• Most have commented on the first two verses with their biblical undertones. I wish to talk about how the last two verses which speak more of a broken love. The words “Couldn’t feel so I tried to touch,” and “Even though it all went wrong, stand before the Lord of Song, with nothing on my tongue but Hallelujah” I think when Cohen above spoke of how in this life we live, we experience highs and lows, loneliness, pain, joy, love, he is saying with these lines that even though you can be experiencing horrible pain, to the point of numbness where you reach out to another for healing, when the end comes and you face the creator “Lord of Song” you will only be able to say: “Blessed be” to God. Because think of how grey life would be, without the beauty of intense emotion. Really this whole song to me speaks of the intensity of love (first two verses), and the equal intensity of loss (last two verses), and thanks be to God that we have the capacity to feel these things in life. This song grabs us because it holds the perfect harmony of lyrics that speaks to our minds while merging hauntingly beautiful music that envelops our hearts and in the process this merging touches our souls.

  • Leonard Cohen is a genius songwriter. His lyrics are akin to an abstract painting that can be interpreted in many different ways by the listener. If you’re religious, you can find meaning, solace and comfort in it, if you’re an atheist you can wallow in the “broken Hallelujah”, loss of passion, loss of love and completely disregard the religious fervour. It offends no one, but major lifts everyone. It’s a perfect piece of songwriting that will be played for a very long time to come.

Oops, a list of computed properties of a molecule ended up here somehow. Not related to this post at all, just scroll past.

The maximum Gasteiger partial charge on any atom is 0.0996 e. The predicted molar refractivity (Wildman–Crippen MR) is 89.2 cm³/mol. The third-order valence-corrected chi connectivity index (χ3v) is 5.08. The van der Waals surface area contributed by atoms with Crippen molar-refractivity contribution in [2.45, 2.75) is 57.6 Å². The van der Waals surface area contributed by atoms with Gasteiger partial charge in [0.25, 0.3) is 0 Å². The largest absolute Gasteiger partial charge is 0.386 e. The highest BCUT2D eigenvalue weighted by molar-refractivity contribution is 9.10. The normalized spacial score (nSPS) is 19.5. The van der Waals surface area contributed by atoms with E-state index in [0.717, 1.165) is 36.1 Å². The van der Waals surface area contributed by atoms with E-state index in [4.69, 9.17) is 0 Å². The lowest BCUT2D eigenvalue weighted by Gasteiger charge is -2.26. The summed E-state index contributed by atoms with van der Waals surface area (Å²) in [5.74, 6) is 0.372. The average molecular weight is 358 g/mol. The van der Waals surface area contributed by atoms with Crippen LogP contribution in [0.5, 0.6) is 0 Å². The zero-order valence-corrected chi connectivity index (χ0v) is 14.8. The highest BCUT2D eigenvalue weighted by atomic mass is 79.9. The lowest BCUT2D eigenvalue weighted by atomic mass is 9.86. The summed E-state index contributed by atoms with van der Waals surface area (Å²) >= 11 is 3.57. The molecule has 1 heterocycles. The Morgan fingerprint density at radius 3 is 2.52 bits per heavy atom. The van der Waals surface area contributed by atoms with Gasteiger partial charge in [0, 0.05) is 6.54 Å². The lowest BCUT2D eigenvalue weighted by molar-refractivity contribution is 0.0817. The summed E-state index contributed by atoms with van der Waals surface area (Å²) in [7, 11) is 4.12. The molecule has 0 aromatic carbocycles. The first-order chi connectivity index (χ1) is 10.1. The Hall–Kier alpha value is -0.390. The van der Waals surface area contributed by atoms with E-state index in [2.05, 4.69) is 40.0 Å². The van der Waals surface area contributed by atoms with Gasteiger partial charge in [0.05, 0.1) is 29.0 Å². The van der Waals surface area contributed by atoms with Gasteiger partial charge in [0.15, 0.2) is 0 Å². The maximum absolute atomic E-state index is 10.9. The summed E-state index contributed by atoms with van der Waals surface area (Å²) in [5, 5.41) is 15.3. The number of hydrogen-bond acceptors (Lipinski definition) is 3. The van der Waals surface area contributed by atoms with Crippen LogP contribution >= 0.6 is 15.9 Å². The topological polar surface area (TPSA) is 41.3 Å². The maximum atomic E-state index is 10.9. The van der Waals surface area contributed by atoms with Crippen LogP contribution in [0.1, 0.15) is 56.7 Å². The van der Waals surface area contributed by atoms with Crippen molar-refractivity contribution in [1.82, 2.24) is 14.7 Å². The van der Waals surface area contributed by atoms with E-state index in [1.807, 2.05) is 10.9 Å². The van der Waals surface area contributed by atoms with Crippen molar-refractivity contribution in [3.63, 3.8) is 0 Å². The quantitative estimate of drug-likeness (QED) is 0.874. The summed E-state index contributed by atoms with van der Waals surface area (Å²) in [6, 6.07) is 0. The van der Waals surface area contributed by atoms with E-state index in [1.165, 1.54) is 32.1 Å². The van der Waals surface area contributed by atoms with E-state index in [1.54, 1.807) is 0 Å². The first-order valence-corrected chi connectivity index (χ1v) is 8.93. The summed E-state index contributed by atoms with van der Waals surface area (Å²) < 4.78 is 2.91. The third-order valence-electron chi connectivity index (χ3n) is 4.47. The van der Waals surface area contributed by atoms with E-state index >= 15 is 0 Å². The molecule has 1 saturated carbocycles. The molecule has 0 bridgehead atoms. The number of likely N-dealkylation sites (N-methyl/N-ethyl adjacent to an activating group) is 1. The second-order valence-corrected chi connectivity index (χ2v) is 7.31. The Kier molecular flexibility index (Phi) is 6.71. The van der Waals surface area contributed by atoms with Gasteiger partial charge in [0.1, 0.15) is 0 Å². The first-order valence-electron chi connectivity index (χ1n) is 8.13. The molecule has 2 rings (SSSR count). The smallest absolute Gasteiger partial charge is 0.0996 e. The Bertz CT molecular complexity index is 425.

• The second part of the song that no one is talking about us actually eluding to the fact that King David sent Bathsheba’s husband to the frontline of war to be killed because David got her pregnant and he didn’t want anyone to know that it wasn’t her husband’s. Bathsheba’s husband was one of David’s best friends. “All he ever learned from love was how to shoot someone that out drew ya” and also “the cry at night isn’t from someone that has seen the light”: Bathsheba’s husband did die “saw the light”. They cry he hears is a broken hallelujah (David effed up and now his faith has been compromised because he doesn’t think he’s a righteous man anymore-self damnation). This entire song from beginning to end (other than eluding to Sampson and Delilah) is from Bathsheba’s husband’s point of view and his pain due to David’s betrayal.

      • Jes, that was a good one!

  • The lyrics, for me, are beyond conceptual understanding, but tied to the music in the way only L. C. and a few other artists have been able to accomplish (Judy Garland, Elvis Presley, Joni Mitchell, Righteous Brothers, Nina Simone to name a few) it resonates so deep within that it lifts to a higher place, especially when in the midst of disintegration and despair. This is what great works of Art do – and the artist who is able to convey that Mystery to others is – well, Hallelujah!

  • Amos. Thanks you for this. It is very complete and a wonderful rational journey of embrace of a song that is ultimatley outside of reason. Bravo! I feel deeply moved by your efforts…they enahnce and do not throw cold water on the song for me.

    • Eve.Thank you for your wonderful words.

  • This is a thoughtful appraisal of a fascinating song which is really a poem. When a poet is at his best, he writes, in part, from his unconscious. He has to learn to trust that the words that arise are the right words and if he thinks too much on them or tries to steer them to a place other than where they want to go, the poem will fail. But here is the startling part. Often, the poet doe snot know the exact meaning of what has been written. That is why you get sketchy answers from poets about the meaning of their poems and their opinion does not matter. What does matter is what the reader thinks, what they feel, what insight they gain, what they find to be familiar and enlightening. That will be different to every reader of a particular poem. Often, the poet is enlightened about his own work by hearing what other people have found in it. Therein is the magic.